My son says that when he lived in New York several years ago I told him I wanted to see the Cloisters when I visited him. I don’t remember that conversation, though he has a better memory than I do. In any event, we did not make it to the Cloisters when he lived there before, so he arranged to take us when we visited him earlier this month.
The Cloisters is a a branch of the Metropolitan Museum of Art. It sits on a bluff above the Hudson River at the northern tip of Manhattan Island. On the day we went, it was cold and windy—not the most auspicious day for a visit. But once we reached the top of the hill and entered the museum, it was lovely.
The Cloisters contains many artifacts from MOMA’s medieval collection. The building was constructed in the 1930s, but it incorporates many pieces of European monasteries and abbeys into its walls and doorways. It looks like a medieval church perched on the top of the hill.
The museum impressed me because the original medieval arches and columns fit so well within the modern building. I felt like I was in a 13th century monastery, and I wanted to whisper as I passed through the hallways and in front of altars and chapels that pre-dated the Reformation. Piece after piece was displayed with a notice indicating it was created in the 12th century, and almost everything was older than the 16th century.
I sat in an indoor hall (a cloister, in fact) and looked outside at a garden displaying early signs of spring. I imagined French nuns or monks doing the same thing beside these same stones 700 years before me.
Much of the collection of medieval art in the museum came from John Rockefeller’s collection. Rockefeller also acquired the land for Fort Tyron Park in which the museum sits. I am not usually a fan of medieval religious art, but I felt awed by the altar carvings, gold chalices and reliquaries, paintings, statues, and other objects of devotion. Sculptors and metalworkers, painters and woodworkers all expressed their devotion to the divine in pieces that have survived for centuries.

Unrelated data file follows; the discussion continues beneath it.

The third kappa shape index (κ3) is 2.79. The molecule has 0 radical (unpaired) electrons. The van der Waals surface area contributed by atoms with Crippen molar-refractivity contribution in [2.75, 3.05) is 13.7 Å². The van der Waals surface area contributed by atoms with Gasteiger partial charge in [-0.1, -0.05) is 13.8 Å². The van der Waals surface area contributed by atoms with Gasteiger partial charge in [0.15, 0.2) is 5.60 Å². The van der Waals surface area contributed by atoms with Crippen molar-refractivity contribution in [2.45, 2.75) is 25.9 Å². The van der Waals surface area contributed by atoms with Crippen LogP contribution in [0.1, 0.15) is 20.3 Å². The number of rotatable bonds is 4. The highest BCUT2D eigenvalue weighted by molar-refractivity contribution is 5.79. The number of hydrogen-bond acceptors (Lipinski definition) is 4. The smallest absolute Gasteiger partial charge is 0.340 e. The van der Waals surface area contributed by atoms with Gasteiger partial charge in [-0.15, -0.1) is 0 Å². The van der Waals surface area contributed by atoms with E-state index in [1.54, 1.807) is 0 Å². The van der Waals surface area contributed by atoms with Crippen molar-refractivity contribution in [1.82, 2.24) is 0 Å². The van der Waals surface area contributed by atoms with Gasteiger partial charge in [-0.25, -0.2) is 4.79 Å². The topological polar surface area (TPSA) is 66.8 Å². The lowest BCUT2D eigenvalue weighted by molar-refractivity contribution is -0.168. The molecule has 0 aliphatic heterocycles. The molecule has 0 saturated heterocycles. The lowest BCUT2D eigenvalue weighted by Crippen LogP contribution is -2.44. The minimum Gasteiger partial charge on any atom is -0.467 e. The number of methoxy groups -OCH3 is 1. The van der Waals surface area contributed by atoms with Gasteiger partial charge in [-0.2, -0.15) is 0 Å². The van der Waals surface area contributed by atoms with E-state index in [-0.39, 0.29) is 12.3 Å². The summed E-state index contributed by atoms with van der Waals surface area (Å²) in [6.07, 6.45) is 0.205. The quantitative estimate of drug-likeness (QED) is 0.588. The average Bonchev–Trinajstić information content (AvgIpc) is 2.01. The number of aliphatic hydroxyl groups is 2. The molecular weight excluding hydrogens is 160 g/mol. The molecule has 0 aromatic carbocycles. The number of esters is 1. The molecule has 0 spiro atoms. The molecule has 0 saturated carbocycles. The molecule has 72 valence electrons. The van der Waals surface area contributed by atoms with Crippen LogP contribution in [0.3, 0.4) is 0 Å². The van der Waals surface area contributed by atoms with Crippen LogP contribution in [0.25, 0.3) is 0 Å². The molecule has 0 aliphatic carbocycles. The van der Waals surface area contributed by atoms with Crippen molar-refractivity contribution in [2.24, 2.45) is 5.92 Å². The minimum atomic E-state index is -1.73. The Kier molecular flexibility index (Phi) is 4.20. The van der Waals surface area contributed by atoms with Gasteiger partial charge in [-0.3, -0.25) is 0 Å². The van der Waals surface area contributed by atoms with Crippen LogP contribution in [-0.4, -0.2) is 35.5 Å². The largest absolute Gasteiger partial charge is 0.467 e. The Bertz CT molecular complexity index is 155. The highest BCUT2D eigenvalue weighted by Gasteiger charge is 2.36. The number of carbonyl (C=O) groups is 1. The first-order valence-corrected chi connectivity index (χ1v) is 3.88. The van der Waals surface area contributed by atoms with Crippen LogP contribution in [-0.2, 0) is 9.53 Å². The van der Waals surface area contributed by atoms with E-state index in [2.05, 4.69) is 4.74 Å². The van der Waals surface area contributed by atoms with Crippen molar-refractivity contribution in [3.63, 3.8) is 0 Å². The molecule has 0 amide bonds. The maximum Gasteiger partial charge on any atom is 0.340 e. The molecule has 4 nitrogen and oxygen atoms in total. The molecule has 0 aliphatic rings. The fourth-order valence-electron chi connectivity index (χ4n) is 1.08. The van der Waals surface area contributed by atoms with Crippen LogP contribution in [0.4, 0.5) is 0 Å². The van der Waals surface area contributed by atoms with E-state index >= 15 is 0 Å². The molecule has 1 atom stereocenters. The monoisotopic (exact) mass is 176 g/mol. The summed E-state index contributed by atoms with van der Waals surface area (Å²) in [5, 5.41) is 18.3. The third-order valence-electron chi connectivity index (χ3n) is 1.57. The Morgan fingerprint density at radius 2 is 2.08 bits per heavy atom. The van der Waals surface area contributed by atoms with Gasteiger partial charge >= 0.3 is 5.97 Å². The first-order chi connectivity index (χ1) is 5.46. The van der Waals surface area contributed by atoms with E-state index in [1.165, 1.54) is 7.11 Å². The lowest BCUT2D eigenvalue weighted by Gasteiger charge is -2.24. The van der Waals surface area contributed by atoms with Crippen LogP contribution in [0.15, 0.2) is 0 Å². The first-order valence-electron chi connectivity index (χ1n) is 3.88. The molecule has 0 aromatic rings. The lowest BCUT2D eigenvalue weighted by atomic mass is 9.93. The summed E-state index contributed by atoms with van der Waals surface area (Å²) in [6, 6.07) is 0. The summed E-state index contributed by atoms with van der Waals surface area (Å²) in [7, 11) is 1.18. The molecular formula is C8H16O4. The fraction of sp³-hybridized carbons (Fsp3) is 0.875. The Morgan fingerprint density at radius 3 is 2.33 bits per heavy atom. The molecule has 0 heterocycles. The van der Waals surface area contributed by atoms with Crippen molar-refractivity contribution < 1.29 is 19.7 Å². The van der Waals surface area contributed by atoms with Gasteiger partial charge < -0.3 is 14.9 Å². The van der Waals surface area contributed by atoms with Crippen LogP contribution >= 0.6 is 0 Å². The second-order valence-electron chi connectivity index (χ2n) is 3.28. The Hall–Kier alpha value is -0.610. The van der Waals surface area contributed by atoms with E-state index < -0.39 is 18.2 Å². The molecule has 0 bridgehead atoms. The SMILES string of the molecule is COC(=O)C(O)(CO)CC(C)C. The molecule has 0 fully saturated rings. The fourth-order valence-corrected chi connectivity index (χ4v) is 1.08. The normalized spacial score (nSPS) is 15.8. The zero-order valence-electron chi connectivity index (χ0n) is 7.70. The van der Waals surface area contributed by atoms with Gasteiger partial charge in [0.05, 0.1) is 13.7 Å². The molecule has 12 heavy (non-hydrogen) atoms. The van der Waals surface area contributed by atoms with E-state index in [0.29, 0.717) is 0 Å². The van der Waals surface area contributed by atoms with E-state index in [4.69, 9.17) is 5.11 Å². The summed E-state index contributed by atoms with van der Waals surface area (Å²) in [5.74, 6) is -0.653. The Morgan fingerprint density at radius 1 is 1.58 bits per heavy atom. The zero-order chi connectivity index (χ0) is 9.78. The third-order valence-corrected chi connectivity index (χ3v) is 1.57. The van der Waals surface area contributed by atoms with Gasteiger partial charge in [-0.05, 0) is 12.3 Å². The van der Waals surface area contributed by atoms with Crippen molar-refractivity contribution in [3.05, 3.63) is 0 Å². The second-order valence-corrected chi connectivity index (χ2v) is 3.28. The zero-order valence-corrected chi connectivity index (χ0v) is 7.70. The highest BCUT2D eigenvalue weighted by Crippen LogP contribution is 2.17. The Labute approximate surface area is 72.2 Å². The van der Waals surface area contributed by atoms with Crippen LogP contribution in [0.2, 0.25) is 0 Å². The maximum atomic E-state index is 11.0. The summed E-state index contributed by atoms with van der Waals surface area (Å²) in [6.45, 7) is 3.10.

These artifacts have seen the schismatic split of the Christian church into many sects. They have outlasted their creators by generations. They have endured burial, hiding, and relocation from one continent to another. Now, those of us who visit the Cloisters can meditate on the faith that both inspired their original creation and motivated their keepers to keep them safe throughout the centuries. Even if one does not believe in the faith that led to the manufacture of these pieces, the art awes us, because so many have believed and have preserved these works.
The museum also features Flemish tapestries from about 1500 called “The Hunt of the Unicorn.” This series of wall coverings depicts the poor mythical creature as it is hunted, captured, and slaughtered. Needlework of this magnitude always impresses me, because I know how much effort goes into creating even a small piece.
There was also a special exhibit of 15th century playing cards. I enjoyed imagining people playing with these decks in a time before the four suits were standardized. (“I bid you two falcons.” “I raise you three bears.”)
Tired after our visit, we stopped at the New Leaf Restaurant for drinks and appetizers. We warmed our insides as the museum had warmed our spirits. Then we traipsed down the hill to the subway and rode back to Brooklyn and the 21st century.
The tagline on this blog is “One writer’s journey through life and time.” I have journeyed through time quite a bit this month as I have focused on the historical significance of places I’ve been and items I’ve read. My life proceeds from day to day, year to year, but as it does, I encounter objects from the past that cause me to reflect on my place in history. I also think about how those who have gone before me have left a legacy as they passed through time. The Cloisters was one of those times of reflection.
When has the legacy of the past struck home with you?